20.  On 25 September 1998 the Košice Regional Court dismissed the appeal. It found that the applicant’s detention had been justified by his strange behaviour and by the doctors’ presumption that he had suffered from a mental disorder. The Regional Court considered irrelevant the applicant’s objection concerning the delay in deciding on his case at first instance and in serving the District Court’s decision of 9 December 1996.

II.  RELEVANT DOMESTIC LAW

A. Constitution

21.  Article 17 (6) provides that a court has to be notified, within twenty-four hours, of a person’s detention in a medical institution without his or her consent. Courts are obliged to decide on such a detention within five days.

B. The Code of Civil Procedure

22.  Section 191a (1) provides that medical institutions are obliged to inform the competent court, within twenty-four hours, of the detention of any person without his or her written consent.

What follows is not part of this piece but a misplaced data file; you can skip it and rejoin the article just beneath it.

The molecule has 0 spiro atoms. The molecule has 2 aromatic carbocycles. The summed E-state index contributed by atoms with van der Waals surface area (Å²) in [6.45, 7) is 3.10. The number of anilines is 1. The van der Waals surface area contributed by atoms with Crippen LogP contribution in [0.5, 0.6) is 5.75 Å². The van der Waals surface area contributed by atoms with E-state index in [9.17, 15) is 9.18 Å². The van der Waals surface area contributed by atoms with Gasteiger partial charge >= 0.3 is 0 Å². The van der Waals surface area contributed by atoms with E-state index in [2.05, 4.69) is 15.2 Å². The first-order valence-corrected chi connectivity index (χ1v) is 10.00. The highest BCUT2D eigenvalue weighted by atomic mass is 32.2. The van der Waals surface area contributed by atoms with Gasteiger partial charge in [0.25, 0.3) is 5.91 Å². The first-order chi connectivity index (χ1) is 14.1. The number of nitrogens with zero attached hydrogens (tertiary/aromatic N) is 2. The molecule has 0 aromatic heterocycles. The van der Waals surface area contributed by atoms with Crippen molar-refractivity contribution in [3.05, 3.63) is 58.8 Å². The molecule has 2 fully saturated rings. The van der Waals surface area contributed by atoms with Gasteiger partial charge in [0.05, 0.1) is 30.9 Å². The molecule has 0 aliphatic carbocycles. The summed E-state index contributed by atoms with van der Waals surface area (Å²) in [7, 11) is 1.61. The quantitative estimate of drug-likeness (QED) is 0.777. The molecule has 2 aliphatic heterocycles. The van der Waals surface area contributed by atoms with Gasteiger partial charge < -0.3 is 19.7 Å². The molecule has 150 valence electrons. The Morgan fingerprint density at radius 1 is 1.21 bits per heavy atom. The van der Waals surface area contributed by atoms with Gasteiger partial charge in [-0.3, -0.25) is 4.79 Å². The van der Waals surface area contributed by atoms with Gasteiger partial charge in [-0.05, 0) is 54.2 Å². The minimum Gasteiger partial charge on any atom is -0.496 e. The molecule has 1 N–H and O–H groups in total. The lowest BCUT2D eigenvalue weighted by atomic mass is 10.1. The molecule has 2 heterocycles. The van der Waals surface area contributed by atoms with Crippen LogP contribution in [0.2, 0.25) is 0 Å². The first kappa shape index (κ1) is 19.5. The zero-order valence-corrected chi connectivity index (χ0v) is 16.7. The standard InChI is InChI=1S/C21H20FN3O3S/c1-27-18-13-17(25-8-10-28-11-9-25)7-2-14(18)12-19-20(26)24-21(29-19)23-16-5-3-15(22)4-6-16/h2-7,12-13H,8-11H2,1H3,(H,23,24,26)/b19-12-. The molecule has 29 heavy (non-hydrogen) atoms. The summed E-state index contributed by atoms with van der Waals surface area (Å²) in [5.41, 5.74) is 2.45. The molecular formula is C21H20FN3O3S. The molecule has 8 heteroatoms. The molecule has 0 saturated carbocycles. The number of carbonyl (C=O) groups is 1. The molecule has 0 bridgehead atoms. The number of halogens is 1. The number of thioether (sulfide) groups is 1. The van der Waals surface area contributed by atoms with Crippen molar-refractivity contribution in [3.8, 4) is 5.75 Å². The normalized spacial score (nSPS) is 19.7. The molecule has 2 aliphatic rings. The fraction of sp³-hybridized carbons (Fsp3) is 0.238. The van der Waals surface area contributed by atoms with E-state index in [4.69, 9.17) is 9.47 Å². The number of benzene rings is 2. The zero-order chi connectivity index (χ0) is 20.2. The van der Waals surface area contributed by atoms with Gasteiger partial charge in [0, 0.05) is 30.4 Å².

23.  Under Section 191b (1), the court shall start proceedings upon such a notification with a view to determining whether the interference was justified.

24.  Pursuant to paragraph 2 of Section 191b, the court shall appoint a guardian to the person concerned unless he or she has a representative.

25.  Paragraph 3 of Section 191b provides that the court shall take evidence with a view to determining whether the person was placed in a medical institution in accordance with the law. It shall hear both the person concerned and his or her doctor.

26.  Pursuant to paragraph 4 of Section 191b, the court shall decide on the lawfulness of the interference within five days from the moment when the person concerned was brought to the hospital.

27.  Section 191c (1) provides, inter alia, that a judicial decision under Section 191b (4) shall be served on the person concerned within twenty-four hours after it has been taken and not later than five days from the moment when his or her liberty was restricted unless the doctor indicates that such a person is not capable of understanding its contents.

THE LAW

I.  ALLEGED VIOLATION OF ARTICLE 5 § 1 OF THE CONVENTION

28.  The applicant complained that his placement in a mental hospital between 30 November 1996 and 10 December 1996 had been unlawful. He relied on Article 5 § 1 of the Convention the relevant parts of which read as follows: